What does a diagnosis of autism later in life mean?

As TV presenter Melanie Sykes prepares to share her experiences of autism in more depth, Imy Brighty-Potts talks to experts about getting diagnosed as an adult.
What does a diagnosis of autism later in life mean?

Television presenter Melanie Sykes.

TV presenter Melanie Sykes is set to publish an “honest” book discussing the challenges she’s faced since her autism diagnosis, which she received at the age of 51 in late 2021.

The presenter, known for shows like Let’s Do Lunch with Gino D’Acampo, said of the diagnosis: “Finally, so many things made sense”.

But the journey wasn’t easy one, and Sykes, aims to explore it in her book - Illuminated: Autism And All The Things I’ve Left Unsaid - due to be published in April.

So, what does a diagnosis of autism later in life mean, and how do you go about getting one if you think you might be affected?

How diagnosis works

“Getting an autism diagnosis involves a detailed assessment with a team of specialist health professionals,” says Dr Sarah Lister Brook, clinical director at the National Autistic Society (autism.org.uk). “Some diagnostic teams accept self-referrals, but in most areas, you will need a referral from your GP.”

The process can be different from that of assessing and diagnosing children. However, it isn’t uncommon for autism to sometimes go undiagnosed until later in life.

Dr Eleanor Brewster, consultant in psychiatry of learning disabilities for Cygnet Health Care (cygnethealth.co.uk), says: “Adults questioning whether to pursue an autism diagnosis has become more common, as there has been more public awareness of the ways that autism impacts people, and so more people are asking whether they may be autistic.”

What are the signs of undiagnosed autism in adults?

The signs can vary greatly because “autism is a spectrum condition and affects people in different ways,” says Lister Brook. However, there are some common themes - such as difficulty with communication and language, anxiety, highly focused hobbies and interests, and repetitive behaviour.

“Autistic people may have difficulties interpreting verbal and non-verbal language, like gestures or tone of voice. Some are unable to speak or have limited speech, while others have very good language skills but struggle to understand sarcasm,” says Lister Brook.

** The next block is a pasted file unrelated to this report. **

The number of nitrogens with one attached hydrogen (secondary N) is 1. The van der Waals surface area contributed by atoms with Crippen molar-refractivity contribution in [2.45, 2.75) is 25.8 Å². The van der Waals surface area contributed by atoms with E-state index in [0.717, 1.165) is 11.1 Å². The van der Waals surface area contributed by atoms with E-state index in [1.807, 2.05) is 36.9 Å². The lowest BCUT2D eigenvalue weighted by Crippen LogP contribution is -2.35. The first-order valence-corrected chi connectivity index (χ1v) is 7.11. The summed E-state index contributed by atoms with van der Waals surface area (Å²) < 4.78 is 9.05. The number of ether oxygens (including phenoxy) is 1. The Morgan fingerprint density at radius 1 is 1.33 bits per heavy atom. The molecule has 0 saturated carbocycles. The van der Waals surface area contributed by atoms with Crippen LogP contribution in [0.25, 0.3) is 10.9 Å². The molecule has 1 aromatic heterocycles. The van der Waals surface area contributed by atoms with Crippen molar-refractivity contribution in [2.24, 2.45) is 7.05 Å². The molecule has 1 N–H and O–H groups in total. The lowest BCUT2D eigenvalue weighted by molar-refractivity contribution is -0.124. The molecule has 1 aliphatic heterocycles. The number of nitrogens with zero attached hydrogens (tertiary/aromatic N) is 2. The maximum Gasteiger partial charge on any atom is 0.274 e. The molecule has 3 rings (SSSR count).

Brewster adds: “Signs of autism can include finding it hard to understand the thoughts or feelings of others, finding it hard to explain your own feelings, facing anxiety around social situations, having difficulty making friends, and being unintentionally rude.

“An autistic person might feel the need to stick to a rigid routine, or might find it hard to understand some subtleties of language - for example taking sayings literally, or not understanding sarcasm. They might find it hard to make eye contact with others,” Brewster continues. “Autistic people may experience over or under-sensitivity to sounds, touch, tastes, smells, light, colours, temperatures or pain.”

Many autistic people experience anxiety, which can be debilitating: “Anxiety is a difficulty for many autistic adults, particularly in social situations or when facing change or uncertainty. When everything becomes too much for an autistic person, they can withdraw and sometimes go into a meltdown or shutdown.”

Autism and women

Gender plays a huge role in how autism presents and diagnosis.

“Historically, it was thought there were significantly more autistic men than women, but recent research estimates a ratio of one autistic woman for every three autistic men. Women and girls may be more likely to ‘mask’ what we traditionally think of as signs of autism, which can mean it’s harder to identify the challenges they are facing,” Lister Brook explains.

“Masking can also be exhausting and lead to incredible levels of stress,” she adds.

Why is getting diagnosed helpful?

Lister Brook says: “An autism diagnosis can be life-changing and is vital to getting the right help and support at school, home and work. Many autistic adults find a diagnosis in later life explains things about themselves and how they’ve experienced the world,” she explains.

Having a diagnosis means they may be able to access appropriate support. This can take many forms - “from community support and housing to benefits, education and employment”.

More in this section

Sponsored Content

Echo 130Echo 130

Podcast: 1000 Cork songs 
Singer/songwriter Jimmy Crowley talks to John Dolan

Listen Here

Add Echolive.ie to your home screen - easy access to Cork news, views, sport and more